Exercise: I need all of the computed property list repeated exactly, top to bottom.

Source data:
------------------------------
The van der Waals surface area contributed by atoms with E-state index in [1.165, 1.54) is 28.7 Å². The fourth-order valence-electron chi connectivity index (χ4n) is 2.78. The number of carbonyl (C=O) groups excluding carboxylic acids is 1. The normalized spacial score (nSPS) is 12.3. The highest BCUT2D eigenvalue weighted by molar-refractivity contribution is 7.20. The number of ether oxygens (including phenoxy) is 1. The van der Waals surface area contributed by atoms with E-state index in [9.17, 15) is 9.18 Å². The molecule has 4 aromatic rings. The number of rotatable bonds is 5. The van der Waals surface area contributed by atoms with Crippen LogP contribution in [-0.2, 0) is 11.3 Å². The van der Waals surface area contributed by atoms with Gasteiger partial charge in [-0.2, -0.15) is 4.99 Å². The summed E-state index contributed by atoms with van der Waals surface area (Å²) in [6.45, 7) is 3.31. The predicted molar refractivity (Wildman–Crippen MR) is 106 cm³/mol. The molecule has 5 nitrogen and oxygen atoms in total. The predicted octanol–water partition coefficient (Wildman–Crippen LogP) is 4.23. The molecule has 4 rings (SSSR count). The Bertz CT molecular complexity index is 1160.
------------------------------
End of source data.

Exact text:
The van der Waals surface area contributed by atoms with E-state index in [1.165, 1.54) is 28.7 Å². The fourth-order valence-electron chi connectivity index (χ4n) is 2.78. The number of carbonyl (C=O) groups excluding carboxylic acids is 1. The normalized spacial score (nSPS) is 12.3. The highest BCUT2D eigenvalue weighted by molar-refractivity contribution is 7.20. The number of ether oxygens (including phenoxy) is 1. The van der Waals surface area contributed by atoms with E-state index in [9.17, 15) is 9.18 Å². The molecule has 4 aromatic rings. The number of rotatable bonds is 5. The van der Waals surface area contributed by atoms with Crippen LogP contribution in [-0.2, 0) is 11.3 Å². The van der Waals surface area contributed by atoms with Gasteiger partial charge in [-0.2, -0.15) is 4.99 Å². The summed E-state index contributed by atoms with van der Waals surface area (Å²) in [6.45, 7) is 3.31. The predicted molar refractivity (Wildman–Crippen MR) is 106 cm³/mol. The molecule has 5 nitrogen and oxygen atoms in total. The predicted octanol–water partition coefficient (Wildman–Crippen LogP) is 4.23. The molecule has 4 rings (SSSR count). The Bertz CT molecular complexity index is 1160.